Armengaud, Jacques Eugène; Leblanc, César Nicolas [Hrsg.]; Armengaud, Jacques Eugène [Hrsg.]; Armengaud, Charles [Hrsg.]
The engineer and machinist's drawing-book: a complete course of instruction for the practical engineer: comprising linear drawing - projections - eccentric curves - the various forms of gearing - reciprocating machinery - sketching and drawing from the machine - projection of shadows - tinting and colouring - and perspective. Illustrated by numerous engravings on wood and steel. Including select details, and complete machines. Forming a progressive series of lessons in drawing, and examples of approved construction — Glasgow, 1855

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ruler to another, are proportional to the lateral distances,
measured on the lines C A, Cl; and thus we may apply
any radius transversely to the line of chords to measure
or lay down any given or required angle ; and apply any
line transversely to the line of lines, to divide it in any
required proportions. The sector is therefore seen to be
of universal application, whilst the use of plain scales is
limited and special.

Plain Scales on the Sector.—On the outer edge of the
sector is usually given a decimal scale from 1 to 100; and
in connection with it, on one of the sides, a scale of inches
and tenths. These are identical with the lines on the
plain scale, previously mentioned, hut the latter are more
commodiously placed for use. On the other side we have
logarithmic lines of numbers, sines, and tangents; but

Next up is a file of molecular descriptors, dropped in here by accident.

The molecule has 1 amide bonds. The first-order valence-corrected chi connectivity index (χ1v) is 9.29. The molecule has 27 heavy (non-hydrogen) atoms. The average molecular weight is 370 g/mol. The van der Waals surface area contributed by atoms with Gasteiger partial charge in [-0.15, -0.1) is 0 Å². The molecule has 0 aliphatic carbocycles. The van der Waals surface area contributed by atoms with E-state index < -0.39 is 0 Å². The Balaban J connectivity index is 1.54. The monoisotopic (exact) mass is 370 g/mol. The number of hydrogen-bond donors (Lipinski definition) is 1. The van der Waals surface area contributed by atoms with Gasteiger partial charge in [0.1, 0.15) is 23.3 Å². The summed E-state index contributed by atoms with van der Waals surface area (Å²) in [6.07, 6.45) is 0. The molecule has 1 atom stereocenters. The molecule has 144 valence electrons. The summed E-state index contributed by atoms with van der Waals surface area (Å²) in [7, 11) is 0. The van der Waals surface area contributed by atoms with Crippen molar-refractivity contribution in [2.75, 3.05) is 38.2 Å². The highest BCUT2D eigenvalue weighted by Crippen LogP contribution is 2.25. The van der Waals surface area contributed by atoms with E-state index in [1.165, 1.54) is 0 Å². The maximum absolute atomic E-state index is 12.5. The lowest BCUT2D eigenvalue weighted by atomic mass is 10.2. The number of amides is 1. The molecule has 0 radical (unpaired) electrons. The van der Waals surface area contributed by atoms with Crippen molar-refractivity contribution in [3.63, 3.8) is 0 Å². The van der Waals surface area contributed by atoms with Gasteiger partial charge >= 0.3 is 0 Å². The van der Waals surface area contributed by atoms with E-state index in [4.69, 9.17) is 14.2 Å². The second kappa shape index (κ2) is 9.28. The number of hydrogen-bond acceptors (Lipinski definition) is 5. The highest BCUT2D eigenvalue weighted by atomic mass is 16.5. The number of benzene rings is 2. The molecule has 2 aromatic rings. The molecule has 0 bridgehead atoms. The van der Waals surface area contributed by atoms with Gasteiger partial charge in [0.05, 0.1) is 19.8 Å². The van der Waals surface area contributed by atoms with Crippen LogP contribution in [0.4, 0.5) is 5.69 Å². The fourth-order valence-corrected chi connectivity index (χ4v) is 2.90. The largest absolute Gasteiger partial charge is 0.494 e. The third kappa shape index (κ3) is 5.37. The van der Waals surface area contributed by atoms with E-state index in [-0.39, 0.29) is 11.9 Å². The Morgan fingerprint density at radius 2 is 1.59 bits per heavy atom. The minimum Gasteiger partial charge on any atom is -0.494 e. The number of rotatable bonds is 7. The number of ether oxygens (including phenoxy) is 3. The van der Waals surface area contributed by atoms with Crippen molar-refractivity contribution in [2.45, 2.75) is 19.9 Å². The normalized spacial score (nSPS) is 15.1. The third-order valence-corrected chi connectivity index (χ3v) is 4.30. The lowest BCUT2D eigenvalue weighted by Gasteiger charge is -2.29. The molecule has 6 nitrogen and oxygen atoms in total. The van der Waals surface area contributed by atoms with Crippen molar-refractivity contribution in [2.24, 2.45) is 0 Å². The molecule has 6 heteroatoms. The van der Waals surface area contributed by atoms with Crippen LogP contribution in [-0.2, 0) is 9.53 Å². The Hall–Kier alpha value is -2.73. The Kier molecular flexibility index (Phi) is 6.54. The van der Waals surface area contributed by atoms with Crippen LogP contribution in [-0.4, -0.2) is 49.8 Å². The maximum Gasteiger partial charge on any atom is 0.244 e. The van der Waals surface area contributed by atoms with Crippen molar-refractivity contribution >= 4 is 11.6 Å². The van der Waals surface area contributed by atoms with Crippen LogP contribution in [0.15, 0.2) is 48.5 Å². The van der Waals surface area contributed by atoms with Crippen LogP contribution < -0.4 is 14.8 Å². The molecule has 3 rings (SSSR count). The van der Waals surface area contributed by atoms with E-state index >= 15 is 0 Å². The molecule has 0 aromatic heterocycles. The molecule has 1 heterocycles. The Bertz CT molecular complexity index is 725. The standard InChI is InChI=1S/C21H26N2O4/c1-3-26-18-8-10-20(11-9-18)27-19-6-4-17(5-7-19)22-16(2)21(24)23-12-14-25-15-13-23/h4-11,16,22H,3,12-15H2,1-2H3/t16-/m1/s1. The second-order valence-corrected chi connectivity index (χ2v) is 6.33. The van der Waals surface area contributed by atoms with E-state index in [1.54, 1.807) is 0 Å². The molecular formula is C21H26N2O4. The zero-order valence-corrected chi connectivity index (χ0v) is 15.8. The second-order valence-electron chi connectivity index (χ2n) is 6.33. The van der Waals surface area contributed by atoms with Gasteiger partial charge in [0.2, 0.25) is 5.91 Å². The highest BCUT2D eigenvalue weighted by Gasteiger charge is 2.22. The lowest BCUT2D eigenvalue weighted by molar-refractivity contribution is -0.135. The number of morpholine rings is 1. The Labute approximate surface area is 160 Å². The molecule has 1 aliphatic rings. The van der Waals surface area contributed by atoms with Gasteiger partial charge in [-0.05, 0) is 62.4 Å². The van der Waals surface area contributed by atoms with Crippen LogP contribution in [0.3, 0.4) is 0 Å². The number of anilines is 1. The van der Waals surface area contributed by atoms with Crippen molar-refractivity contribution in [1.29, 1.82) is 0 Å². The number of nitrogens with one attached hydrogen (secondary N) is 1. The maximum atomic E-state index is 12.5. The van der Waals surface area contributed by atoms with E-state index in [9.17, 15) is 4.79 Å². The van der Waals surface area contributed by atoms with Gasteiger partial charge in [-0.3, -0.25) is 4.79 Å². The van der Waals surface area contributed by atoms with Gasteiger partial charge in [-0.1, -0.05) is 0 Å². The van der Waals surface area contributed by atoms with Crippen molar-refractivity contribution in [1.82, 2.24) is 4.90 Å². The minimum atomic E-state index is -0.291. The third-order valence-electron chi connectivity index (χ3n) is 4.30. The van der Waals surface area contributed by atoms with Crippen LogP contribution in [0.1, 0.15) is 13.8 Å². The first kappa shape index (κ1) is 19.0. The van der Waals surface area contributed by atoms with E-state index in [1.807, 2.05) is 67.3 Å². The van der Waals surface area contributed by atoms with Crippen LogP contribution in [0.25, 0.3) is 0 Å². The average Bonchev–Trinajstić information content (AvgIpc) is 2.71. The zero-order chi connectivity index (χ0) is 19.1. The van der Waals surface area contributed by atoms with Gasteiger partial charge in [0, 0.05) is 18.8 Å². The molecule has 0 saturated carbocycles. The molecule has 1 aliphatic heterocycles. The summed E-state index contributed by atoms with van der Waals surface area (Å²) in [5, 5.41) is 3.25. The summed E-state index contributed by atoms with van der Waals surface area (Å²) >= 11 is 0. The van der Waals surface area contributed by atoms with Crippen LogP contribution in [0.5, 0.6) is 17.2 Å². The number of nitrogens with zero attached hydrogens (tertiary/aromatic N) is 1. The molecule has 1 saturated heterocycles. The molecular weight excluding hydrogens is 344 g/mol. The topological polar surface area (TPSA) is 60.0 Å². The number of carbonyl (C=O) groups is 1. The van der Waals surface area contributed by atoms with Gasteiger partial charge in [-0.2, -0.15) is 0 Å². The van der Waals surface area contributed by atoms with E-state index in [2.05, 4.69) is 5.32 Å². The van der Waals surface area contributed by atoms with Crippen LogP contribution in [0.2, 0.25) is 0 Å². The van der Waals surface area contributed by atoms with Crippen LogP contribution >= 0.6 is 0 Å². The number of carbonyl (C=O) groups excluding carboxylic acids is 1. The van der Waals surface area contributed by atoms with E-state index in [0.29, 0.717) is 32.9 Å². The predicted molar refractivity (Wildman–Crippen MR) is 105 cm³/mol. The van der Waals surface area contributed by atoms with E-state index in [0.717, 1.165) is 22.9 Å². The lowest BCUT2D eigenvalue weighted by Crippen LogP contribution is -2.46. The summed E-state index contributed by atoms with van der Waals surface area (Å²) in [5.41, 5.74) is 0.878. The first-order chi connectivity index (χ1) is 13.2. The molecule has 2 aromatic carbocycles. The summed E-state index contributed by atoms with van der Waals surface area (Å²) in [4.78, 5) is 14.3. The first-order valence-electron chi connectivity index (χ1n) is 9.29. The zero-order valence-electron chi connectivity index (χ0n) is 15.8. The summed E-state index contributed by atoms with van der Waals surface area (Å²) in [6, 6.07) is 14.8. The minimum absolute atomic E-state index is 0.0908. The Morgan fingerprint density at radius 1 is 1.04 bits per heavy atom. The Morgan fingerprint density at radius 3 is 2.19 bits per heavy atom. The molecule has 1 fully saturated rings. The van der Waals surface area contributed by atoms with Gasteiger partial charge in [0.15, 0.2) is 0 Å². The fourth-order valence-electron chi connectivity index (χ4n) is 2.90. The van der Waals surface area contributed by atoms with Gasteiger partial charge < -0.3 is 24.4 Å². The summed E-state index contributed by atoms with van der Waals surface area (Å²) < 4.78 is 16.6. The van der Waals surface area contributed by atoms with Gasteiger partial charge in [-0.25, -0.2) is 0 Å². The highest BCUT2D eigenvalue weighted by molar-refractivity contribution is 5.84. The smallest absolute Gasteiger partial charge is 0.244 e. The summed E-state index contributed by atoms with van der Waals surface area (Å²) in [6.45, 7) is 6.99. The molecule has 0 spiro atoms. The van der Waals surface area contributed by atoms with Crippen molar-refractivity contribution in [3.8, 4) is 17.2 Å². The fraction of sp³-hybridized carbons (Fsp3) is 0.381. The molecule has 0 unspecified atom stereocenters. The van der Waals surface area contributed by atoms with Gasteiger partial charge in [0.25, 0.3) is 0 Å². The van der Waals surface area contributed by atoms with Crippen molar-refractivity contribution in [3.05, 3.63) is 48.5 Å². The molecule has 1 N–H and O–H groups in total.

as these are more complicated than the ordinary plain
scales, we defer the consideration of them until we have
discussed the double scales.

Sectoral Double Scales.—These are respectively named
the Lines of Lines, Chords, Secants, Sines, and Tangents.
These scales have one line on each ruler, and the two lines
converge accurately in the central joint of the sector.

The Line of Lines.—This is a line of 10 primaries, each
subdivided into tenths, thus making 100 divisions. Its
use is, to divide a given line into
any number of equal parts; to give
accurate scale measures for the con-
struction of a drawing; to form any
required scale; to divide a given
line in any assigned proportion; and
to find third, fourth, and middle pro-
portionals to given right lines. The
scale can be applied to other pur-
poses ; but, if we take up those men-
tioned, they will be sufficient illus-
trations of its uses. Before entering
upon these propositions, we would
remark that a lateral distance is one
taken from the centre down either half of the scale ; and
a transverse distance is one measured across from scale to
scale. Thus (Fig. 16), a 1, a 2, a 3, &c., are lateral dis-
tances; and 1.1, 2.2, 3.3, &c., transverse distances.

1. To divide a given line into 8 equal parts. Take the
line in the compasses, and open the sector so as to apply
it transversely to 8 and 8, then the transverse from 1 to

1 will be the eighth part of the line. If the line is to
be divided into 5 equal parts, apply it transversely by the
compasses to 10 and 10, and the transverse of 2 and

2 is the fifth part. When the line is too long to fall
within the opening of the sector, take the half or the third
of it. Thus, if a line of too great length is to be divided
into 10 parts, take the half and divide into 5 parts ;
or if into 9 parts, take the third and divide into 3 parts.
And in other cases it may be necessary to divide the por-